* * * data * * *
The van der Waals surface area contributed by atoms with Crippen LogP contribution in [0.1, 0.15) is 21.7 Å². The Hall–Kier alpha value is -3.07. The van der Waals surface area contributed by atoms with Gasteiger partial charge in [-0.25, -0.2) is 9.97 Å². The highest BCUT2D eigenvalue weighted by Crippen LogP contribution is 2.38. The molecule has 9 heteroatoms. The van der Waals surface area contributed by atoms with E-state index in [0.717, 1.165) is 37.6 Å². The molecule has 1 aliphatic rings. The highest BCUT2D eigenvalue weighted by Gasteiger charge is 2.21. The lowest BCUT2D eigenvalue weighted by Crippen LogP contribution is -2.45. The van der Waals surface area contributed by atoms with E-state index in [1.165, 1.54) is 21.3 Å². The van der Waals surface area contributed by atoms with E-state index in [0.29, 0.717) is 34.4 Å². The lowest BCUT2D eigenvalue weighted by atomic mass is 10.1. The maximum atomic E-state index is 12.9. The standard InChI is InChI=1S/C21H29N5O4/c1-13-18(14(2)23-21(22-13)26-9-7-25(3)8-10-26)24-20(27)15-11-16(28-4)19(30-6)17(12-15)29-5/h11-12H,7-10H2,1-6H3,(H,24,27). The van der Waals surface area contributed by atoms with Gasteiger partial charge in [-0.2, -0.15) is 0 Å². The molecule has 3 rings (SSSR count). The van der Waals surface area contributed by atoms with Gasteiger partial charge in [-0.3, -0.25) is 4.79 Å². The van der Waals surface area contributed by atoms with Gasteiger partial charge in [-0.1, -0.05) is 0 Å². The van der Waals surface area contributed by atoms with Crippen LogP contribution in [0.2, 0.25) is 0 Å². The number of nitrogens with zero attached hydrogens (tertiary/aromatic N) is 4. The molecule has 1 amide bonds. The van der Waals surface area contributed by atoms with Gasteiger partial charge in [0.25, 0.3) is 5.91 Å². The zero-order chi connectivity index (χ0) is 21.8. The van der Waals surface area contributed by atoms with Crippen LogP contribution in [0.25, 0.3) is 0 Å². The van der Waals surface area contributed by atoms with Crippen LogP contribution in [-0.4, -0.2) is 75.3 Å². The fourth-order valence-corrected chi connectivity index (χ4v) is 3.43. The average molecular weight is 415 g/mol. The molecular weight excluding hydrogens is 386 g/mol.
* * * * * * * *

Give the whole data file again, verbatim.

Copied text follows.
The van der Waals surface area contributed by atoms with Crippen LogP contribution in [0.1, 0.15) is 21.7 Å². The Hall–Kier alpha value is -3.07. The van der Waals surface area contributed by atoms with Gasteiger partial charge in [-0.25, -0.2) is 9.97 Å². The highest BCUT2D eigenvalue weighted by Crippen LogP contribution is 2.38. The molecule has 9 heteroatoms. The van der Waals surface area contributed by atoms with E-state index in [0.717, 1.165) is 37.6 Å². The molecule has 1 aliphatic rings. The highest BCUT2D eigenvalue weighted by Gasteiger charge is 2.21. The lowest BCUT2D eigenvalue weighted by Crippen LogP contribution is -2.45. The van der Waals surface area contributed by atoms with E-state index in [1.165, 1.54) is 21.3 Å². The van der Waals surface area contributed by atoms with E-state index in [0.29, 0.717) is 34.4 Å². The lowest BCUT2D eigenvalue weighted by atomic mass is 10.1. The maximum atomic E-state index is 12.9. The standard InChI is InChI=1S/C21H29N5O4/c1-13-18(14(2)23-21(22-13)26-9-7-25(3)8-10-26)24-20(27)15-11-16(28-4)19(30-6)17(12-15)29-5/h11-12H,7-10H2,1-6H3,(H,24,27). The van der Waals surface area contributed by atoms with Gasteiger partial charge in [-0.2, -0.15) is 0 Å². The molecule has 3 rings (SSSR count). The van der Waals surface area contributed by atoms with Gasteiger partial charge in [-0.3, -0.25) is 4.79 Å². The van der Waals surface area contributed by atoms with Gasteiger partial charge in [-0.1, -0.05) is 0 Å². The van der Waals surface area contributed by atoms with Crippen LogP contribution in [0.2, 0.25) is 0 Å². The number of nitrogens with zero attached hydrogens (tertiary/aromatic N) is 4. The molecule has 1 amide bonds. The van der Waals surface area contributed by atoms with Gasteiger partial charge in [0.25, 0.3) is 5.91 Å². The zero-order chi connectivity index (χ0) is 21.8. The van der Waals surface area contributed by atoms with Crippen LogP contribution in [0.25, 0.3) is 0 Å². The van der Waals surface area contributed by atoms with Crippen LogP contribution in [-0.4, -0.2) is 75.3 Å². The fourth-order valence-corrected chi connectivity index (χ4v) is 3.43. The average molecular weight is 415 g/mol. The molecular weight excluding hydrogens is 386 g/mol.